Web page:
Review: UK/NL-based collective of funk aficionados Boogie Angst now present Feiertag. The Netherlands based producer and virtuoso drummer serves up another clutch of gorgeously refined tracks. He's joined by an equally talented crew of musicians with some smooth vocal performances. Long time collaborator Okke Punt returns to contribute his 'Bon Iver-esque falsetto' on the EP's title track, whilst talented singer David Harks leads the Kitsune championed single "Bunraku". This ethereal opener is led by another of his beautiful vocal performances, set against a cinematic and hook filled production. "Eloquence" is the sole instrumental track on the record and takes things in a more dancefloor oriented direction, with atmospheric and psychedelic leanings.
Review: Since debuting in the early 2000s, Dutch trio Kraak & Smaak have established themselves as one of Europe's premier purveyors of eclectic, funk-fuelled dancefloor positivity. It's little surprise then to find that their new album "Pleasure Centre" - their sixth studio set in total - is another joyous romp. This time round, they've drawn more influence from West Coast style blue-eyed soul and yacht rock while continuing to offer nods towards boogie, P-funk, synth-pop, '80s soul, jazz-funk and Rotary Connection (see the superb "Twilght", with vocals by rising star FitzRoy). It's a wonderfully warm and attractive blend, with the result being a superb collection of dancefloor cuts and heady downtempo numbers that all adds up to their best album to date.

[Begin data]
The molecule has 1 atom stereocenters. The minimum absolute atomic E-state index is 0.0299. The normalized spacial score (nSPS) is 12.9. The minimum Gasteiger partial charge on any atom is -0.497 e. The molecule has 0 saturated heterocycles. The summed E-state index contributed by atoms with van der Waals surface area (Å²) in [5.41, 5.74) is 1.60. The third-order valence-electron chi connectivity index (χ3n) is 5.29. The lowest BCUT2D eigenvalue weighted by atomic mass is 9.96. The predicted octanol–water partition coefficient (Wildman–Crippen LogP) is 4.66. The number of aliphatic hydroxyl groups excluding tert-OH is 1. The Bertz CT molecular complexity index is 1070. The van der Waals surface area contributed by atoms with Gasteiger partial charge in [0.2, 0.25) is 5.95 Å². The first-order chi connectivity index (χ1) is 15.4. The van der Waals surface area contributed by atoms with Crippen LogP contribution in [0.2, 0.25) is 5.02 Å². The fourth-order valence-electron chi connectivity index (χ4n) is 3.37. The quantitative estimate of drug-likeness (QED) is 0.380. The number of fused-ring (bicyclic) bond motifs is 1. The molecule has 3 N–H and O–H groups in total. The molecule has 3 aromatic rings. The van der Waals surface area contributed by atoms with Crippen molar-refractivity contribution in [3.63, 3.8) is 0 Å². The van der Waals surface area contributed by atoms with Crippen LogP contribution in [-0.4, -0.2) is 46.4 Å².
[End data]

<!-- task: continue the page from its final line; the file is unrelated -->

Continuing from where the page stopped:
Review: 'Don't Want This To Be Over' featured on the Dutch funk/soul/breaks trio's sixth studio album 'Pleasure Centre' last year, and now here comes the obligatory remix set. A simple Edit is up first, followed by a stripped-back pass from Jean Tonqique with hints of Italo and a lil' funk squelch. Saison is then tasked with housing things up: his Hold It Back Dub works best for this reviewer because it lets the slap bassline shine through, but the vocal Saison Remix is also perfectly playable. Completing the EP is the lower-tempo, soul-drenched 'Knight One', which comes on like a lost 70s Laurel Canyon classic given a Balearic makeover.
Review: Following a run of releases from L'Enfant and Feirertag, Kraak & Smaak's Boogie Angst label turns its attentions to the music of Snacks, a production unit that helped launch the Magic Jams label in 2014. This four-track EP is full of life and bursting most is the soul of "We Want Love" which feels like some kind of post-futurist amalgamation of Moby mixed with John Legend and early Hotflush records. "Get Me High" merges R&B with Prince and Stevie Wonder-influenced pop, while "Chatter" is less about the vocals and more about dope keys and chords. And for DJs out there, an extended mix of the title track comes as a bonus.